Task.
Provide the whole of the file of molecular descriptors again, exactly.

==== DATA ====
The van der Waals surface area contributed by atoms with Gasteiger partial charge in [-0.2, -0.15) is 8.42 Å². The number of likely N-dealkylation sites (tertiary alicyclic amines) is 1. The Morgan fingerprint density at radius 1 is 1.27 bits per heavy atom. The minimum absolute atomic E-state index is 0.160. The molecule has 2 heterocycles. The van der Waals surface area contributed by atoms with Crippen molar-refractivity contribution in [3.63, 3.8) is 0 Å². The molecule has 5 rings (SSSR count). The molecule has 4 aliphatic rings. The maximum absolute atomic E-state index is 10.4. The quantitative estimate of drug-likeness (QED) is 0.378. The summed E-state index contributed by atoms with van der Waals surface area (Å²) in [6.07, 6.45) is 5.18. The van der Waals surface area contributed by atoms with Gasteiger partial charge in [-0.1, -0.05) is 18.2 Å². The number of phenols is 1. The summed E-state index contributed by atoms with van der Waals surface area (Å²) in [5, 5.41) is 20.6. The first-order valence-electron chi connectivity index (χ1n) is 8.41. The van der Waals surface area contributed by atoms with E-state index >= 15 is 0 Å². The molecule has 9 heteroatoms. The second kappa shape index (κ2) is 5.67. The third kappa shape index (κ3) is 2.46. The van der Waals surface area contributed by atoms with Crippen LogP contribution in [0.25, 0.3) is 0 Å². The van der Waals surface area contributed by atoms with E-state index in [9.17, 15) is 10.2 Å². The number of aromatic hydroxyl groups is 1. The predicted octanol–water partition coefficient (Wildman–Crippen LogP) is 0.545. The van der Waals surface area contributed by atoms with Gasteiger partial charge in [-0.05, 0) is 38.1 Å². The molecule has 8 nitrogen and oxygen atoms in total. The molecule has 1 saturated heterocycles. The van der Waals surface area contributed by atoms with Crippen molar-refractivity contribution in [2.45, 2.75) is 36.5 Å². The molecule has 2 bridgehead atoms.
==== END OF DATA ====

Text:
The van der Waals surface area contributed by atoms with Gasteiger partial charge in [-0.2, -0.15) is 8.42 Å². The number of likely N-dealkylation sites (tertiary alicyclic amines) is 1. The Morgan fingerprint density at radius 1 is 1.27 bits per heavy atom. The minimum absolute atomic E-state index is 0.160. The molecule has 2 heterocycles. The van der Waals surface area contributed by atoms with Crippen molar-refractivity contribution in [3.63, 3.8) is 0 Å². The molecule has 5 rings (SSSR count). The molecule has 4 aliphatic rings. The maximum absolute atomic E-state index is 10.4. The quantitative estimate of drug-likeness (QED) is 0.378. The summed E-state index contributed by atoms with van der Waals surface area (Å²) in [6.07, 6.45) is 5.18. The van der Waals surface area contributed by atoms with Gasteiger partial charge in [-0.1, -0.05) is 18.2 Å². The number of phenols is 1. The summed E-state index contributed by atoms with van der Waals surface area (Å²) in [5, 5.41) is 20.6. The first-order valence-electron chi connectivity index (χ1n) is 8.41. The van der Waals surface area contributed by atoms with E-state index >= 15 is 0 Å². The molecule has 9 heteroatoms. The second kappa shape index (κ2) is 5.67. The third kappa shape index (κ3) is 2.46. The van der Waals surface area contributed by atoms with Crippen LogP contribution in [0.25, 0.3) is 0 Å². The van der Waals surface area contributed by atoms with E-state index in [9.17, 15) is 10.2 Å². The number of aromatic hydroxyl groups is 1. The predicted octanol–water partition coefficient (Wildman–Crippen LogP) is 0.545. The van der Waals surface area contributed by atoms with Gasteiger partial charge in [-0.05, 0) is 38.1 Å². The molecule has 8 nitrogen and oxygen atoms in total. The molecule has 1 saturated heterocycles. The van der Waals surface area contributed by atoms with Crippen molar-refractivity contribution in [2.45, 2.75) is 36.5 Å². The molecule has 2 bridgehead atoms.